Robin Schooling, SPHR, is VP Human Resources with the Louisiana Lottery Corporation and has over 20 years of HR management experience in a vast array of industries including manufacturing, health care and banking. She’s an active HR blogger at HRSchoolhouse.com and is a contributor to the blogs WomenofHR and SHRM’s We Know Next. She’s a member of the SmartBrief on Workforce Advisory Board, and serves on the Louisiana Business Leadership Network, which focuses on providing positive employment outcomes for people with disabilities. Robin was President of the Greater Baton Rouge SHRM chapter in 2008, is active with ASTD Baton Rouge and the Baton Rouge Social Media Association, and is super involved with Louisiana SHRM where she serves as Secretary/Treasurer and Communications Director for the State Council. In 2011, GBR SHRM awarded Robin its “HR Professional of the Year Award.” You can follow her on twitter at @RobinSchooling where, on football weekends, you can read all her #whodat tweets.

We look forward to seeing Robin at Louisiana SHRM Conference on April 8th - 9th in Baton Rouge! Read more about the conference here

1 comment:

Jazz said...

Robin,

First, let me say that I am quite impressed with your accomplishments. Being new to the field of HR (earning my MS in HRM degree this spring) your path and wisdom inspire me.

I not only agree that HR professionals need to be aware of the organization’s strategic direction but all employees do as well. Whether the professional world wants to acknowledge it or not, HR already has the proverbial seat at the table; whether by strategic inclusion of HR capabilities or as a reactionary response to dynamic legislation effecting employee relations. We are at the table and we are helping shape the strategy.
I would have to say that I disagree that HR does not play a role in building a company’s brand or creating its culture. You stated that {HR practitioners] have the ability and responsibility to monitor, track and analyze all the ingredients that go into the gumbo that is our organization.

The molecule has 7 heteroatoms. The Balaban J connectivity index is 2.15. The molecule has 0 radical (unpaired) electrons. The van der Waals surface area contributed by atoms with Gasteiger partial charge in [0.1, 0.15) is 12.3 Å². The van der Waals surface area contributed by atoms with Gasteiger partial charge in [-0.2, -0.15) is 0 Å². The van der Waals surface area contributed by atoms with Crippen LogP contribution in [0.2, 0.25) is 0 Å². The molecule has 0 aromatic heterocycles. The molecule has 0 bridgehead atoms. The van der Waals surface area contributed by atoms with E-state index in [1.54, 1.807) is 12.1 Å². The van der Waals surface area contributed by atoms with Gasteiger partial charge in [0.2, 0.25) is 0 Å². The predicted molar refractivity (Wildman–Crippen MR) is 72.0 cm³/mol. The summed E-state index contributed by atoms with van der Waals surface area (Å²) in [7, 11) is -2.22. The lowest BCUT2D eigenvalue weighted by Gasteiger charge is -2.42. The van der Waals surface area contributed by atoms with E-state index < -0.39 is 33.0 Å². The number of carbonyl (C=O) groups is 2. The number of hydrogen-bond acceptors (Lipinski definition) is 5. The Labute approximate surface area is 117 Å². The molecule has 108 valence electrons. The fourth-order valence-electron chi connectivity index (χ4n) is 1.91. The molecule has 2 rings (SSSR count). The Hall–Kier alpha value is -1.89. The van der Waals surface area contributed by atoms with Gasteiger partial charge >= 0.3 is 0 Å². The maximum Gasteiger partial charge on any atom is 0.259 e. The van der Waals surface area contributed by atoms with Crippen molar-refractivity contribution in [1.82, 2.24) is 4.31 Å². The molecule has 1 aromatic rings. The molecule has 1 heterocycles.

By tracking, monitoring and analyzing all the ingredients, feedback must be reported and I assume that the recipient of this information (especially if it’s pertinent) has the authority and responsibility to act upon it and make decisions that will shape the culture and the company’s strategic direction.

As far as shaping the company’s culture, this may only be true if the HR professionals act as internal consultants; identifying areas for improvement, cohesiveness, and assessing cultural norms and how they relate to and coincide with the organizations customers and the external environment. By gathering data, interacting with employees and senior leadership by advising on appropriate interventions, you gain credibility as an HR professional and at the same time play an integral role in shaping and reshaping the culture as well as helping to build and maintain the company’s brand. Besides the company’s talent is what shapes it culture (as they are the ones operating within and setting cultural norms) and HR is responsible for acquiring and retaining this talent.

~Jazz